The Sudan is the geographic region to the south of the Sahara, stretching from Western to eastern Central Africa. The name derives from the Arabic bilād as-sūdān, or "the lands of the blacks", referring to West Africa and northern Central Africa. The Arabic name was translated as Negroland on older English maps.
The current flag of Sudan was adopted on 20 May 1970 and consists of a horizontal red-white-black tricolour with a green triangle at the hoist. The flag is based on the Arab Liberation Flag shared by Egypt, Iraq, Syria and Yemen that uses a subset of the Pan-Arab colours in which green is less significant. Prior to the 1969 military coup of Gaafar Nimeiry, a blue-yellow-green tricolour design was used.
The Khartoum Resolution of 1 September 1967 was issued at the conclusion of the 1967 Arab League summit convened in the wake of the Six-Day War, in Khartoum, the capital of Sudan. The summit lasted from 29 August to 1 September and was attended by eight Arab heads of state: Egypt, Syria, Jordan, Lebanon, Iraq, Algeria, Kuwait, and Sudan. The resolution called for: a continued state of belligerency with Israel, ending the Arab oil boycott declared during the Six-Day War, an end to the North Yemen Civil War, and economic assistance for Egypt and Jordan. It is famous for containing what became known as the "Three No's": "no peace with Israel, no recognition of Israel, no negotiations with it..."
The Pan-Arab colors are black, white, green, and red. Individually, each of the four Pan-Arab colors were intended to represent a certain Arab dynasty, or era. The black was the Abbasid dynastic color; white was the Umayyad dynastic color; green was the Fatimid dynastic color; and red was the Hashemite dynastic color and also represented the Ottoman Empire. The four colors derived their potency from a verse by 14th century Iraqi poet Safi Al-Din Al-Hilli: "White are our acts, black our battles, green our fields, and red our swords".
The Arab Scout Region also known as the Arab Scout Organization is the regional support centre of the World Scout Bureau of the World Organization of the Scout Movement, headquartered in Cairo, Egypt. By 1954, Scouting had become so popular in Arab countries that WOSM established the Arab Scout Region in Damascus.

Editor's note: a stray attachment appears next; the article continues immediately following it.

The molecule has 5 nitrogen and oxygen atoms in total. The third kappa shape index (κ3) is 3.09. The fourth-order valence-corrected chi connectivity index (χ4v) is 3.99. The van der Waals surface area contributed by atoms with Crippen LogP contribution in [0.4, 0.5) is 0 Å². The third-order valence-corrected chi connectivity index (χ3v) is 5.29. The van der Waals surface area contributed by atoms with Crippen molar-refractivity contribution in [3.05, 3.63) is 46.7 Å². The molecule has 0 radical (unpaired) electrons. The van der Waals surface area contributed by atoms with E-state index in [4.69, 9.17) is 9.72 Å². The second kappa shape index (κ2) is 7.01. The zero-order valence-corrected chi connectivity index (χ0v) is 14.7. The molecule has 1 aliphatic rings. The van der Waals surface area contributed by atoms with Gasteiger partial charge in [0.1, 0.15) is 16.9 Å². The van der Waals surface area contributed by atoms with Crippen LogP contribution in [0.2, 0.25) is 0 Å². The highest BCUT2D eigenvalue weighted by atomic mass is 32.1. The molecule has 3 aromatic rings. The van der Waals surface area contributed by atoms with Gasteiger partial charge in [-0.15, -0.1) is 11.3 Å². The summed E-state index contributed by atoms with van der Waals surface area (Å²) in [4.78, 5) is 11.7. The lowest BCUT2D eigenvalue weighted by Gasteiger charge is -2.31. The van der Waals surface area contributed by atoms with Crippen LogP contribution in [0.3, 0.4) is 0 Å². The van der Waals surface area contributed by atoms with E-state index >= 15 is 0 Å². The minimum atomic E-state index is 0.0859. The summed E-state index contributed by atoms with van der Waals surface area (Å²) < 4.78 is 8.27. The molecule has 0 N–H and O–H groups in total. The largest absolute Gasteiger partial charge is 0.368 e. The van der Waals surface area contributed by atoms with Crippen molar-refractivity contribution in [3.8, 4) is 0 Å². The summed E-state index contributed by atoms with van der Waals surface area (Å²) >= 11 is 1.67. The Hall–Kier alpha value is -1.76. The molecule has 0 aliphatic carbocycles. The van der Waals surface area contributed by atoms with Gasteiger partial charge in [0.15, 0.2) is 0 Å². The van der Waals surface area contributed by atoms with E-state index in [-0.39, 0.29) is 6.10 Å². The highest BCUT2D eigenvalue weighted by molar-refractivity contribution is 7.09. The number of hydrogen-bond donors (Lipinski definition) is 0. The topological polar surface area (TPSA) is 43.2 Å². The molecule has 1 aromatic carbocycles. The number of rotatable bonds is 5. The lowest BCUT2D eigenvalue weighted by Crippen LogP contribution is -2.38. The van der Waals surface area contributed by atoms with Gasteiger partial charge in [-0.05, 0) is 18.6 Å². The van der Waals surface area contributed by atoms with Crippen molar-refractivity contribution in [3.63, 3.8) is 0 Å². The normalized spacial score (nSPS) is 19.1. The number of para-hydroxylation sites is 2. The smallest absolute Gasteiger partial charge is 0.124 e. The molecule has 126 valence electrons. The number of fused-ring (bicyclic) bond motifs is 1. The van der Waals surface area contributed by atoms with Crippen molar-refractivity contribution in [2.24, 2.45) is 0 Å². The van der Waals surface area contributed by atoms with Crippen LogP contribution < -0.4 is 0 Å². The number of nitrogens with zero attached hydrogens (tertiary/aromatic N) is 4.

There are a number of languages spoken in Egypt, but Egyptian Arabic or Masry which literally means Egyptian, is by far the most widely spoken in the country.
Al-watan, meaning homeland, heimat, country, or nation, may refer to:
Badr (بدر) is Arabic for "full moon". It can mean:
Taḥrīr, Arabic: تحرير is a word of Arabic origin, meaning liberation.
A small but vibrant community of Jews lived in Sudan from about 1885 to around 1970, with most of the community leaving for Israel or Europe after anti-Semitic attacks began to spread against both the Jews in Israel and those still living in Sudan.
The Sudan Defence Force (SDF) was a locally recruited British-led force formed in 1925 to assist the police in the event of civil unrest, and to maintain the borders of British administered Sudan. During the Second World War, it also served beyond the Sudan in the East African Campaign and in the Western Desert Campaign.
Makk, also spelled mak, mek or meek, is a title formerly used in the Sudan, meaning "ruler" or "king". There are three theories of its origins. It may be a corruption of the Arabic word malik, meaning "king"; it may descend from Meroitic mk, meaning "God", appropriate to the divine kingship practised in the Sudan; or, as E. A. Wallis Budge proposed, it may be derived from Ge'ez መከሐ (mkḥ), meaning "to be glorious", making it an Ethiopian import. The territory ruled by a makk may be called a "makkdom" or "mekdom" in English.
This is a survey of the postage stamps and postal history of Egypt.
South Sudan is a multilingual country, with over 60 indigenous languages spoken. The official language of the country is English which was introduced in the region during the colonial era.
The Arabic title nāẓir refers to an overseer in a general sense. In Islam, it is the normal term for the administrator of a waqf. The office or territory of a nāẓir is a nazirate.